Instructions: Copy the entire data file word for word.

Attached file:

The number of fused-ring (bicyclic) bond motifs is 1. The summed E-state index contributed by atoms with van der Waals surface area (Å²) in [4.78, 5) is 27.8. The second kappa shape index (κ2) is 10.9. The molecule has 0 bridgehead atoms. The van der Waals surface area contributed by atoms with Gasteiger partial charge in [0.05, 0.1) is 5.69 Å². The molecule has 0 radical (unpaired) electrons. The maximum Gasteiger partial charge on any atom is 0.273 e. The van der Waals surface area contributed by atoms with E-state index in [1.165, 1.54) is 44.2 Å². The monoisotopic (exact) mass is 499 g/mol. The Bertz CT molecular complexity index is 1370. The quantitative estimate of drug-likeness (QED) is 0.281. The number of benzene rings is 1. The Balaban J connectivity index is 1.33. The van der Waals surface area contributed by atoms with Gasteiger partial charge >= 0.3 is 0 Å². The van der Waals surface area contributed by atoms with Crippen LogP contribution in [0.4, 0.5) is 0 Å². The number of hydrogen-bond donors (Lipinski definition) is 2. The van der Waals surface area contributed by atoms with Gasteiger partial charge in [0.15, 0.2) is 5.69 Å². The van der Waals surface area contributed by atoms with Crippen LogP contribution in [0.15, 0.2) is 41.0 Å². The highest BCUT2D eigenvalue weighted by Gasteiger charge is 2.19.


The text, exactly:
The number of fused-ring (bicyclic) bond motifs is 1. The summed E-state index contributed by atoms with van der Waals surface area (Å²) in [4.78, 5) is 27.8. The second kappa shape index (κ2) is 10.9. The molecule has 0 bridgehead atoms. The van der Waals surface area contributed by atoms with Gasteiger partial charge in [0.05, 0.1) is 5.69 Å². The molecule has 0 radical (unpaired) electrons. The maximum Gasteiger partial charge on any atom is 0.273 e. The van der Waals surface area contributed by atoms with E-state index in [1.165, 1.54) is 44.2 Å². The monoisotopic (exact) mass is 499 g/mol. The Bertz CT molecular complexity index is 1370. The quantitative estimate of drug-likeness (QED) is 0.281. The number of benzene rings is 1. The Balaban J connectivity index is 1.33. The van der Waals surface area contributed by atoms with Gasteiger partial charge >= 0.3 is 0 Å². The van der Waals surface area contributed by atoms with Crippen LogP contribution in [0.4, 0.5) is 0 Å². The number of hydrogen-bond donors (Lipinski definition) is 2. The van der Waals surface area contributed by atoms with Gasteiger partial charge in [0.15, 0.2) is 5.69 Å². The van der Waals surface area contributed by atoms with Crippen LogP contribution in [0.15, 0.2) is 41.0 Å². The highest BCUT2D eigenvalue weighted by Gasteiger charge is 2.19.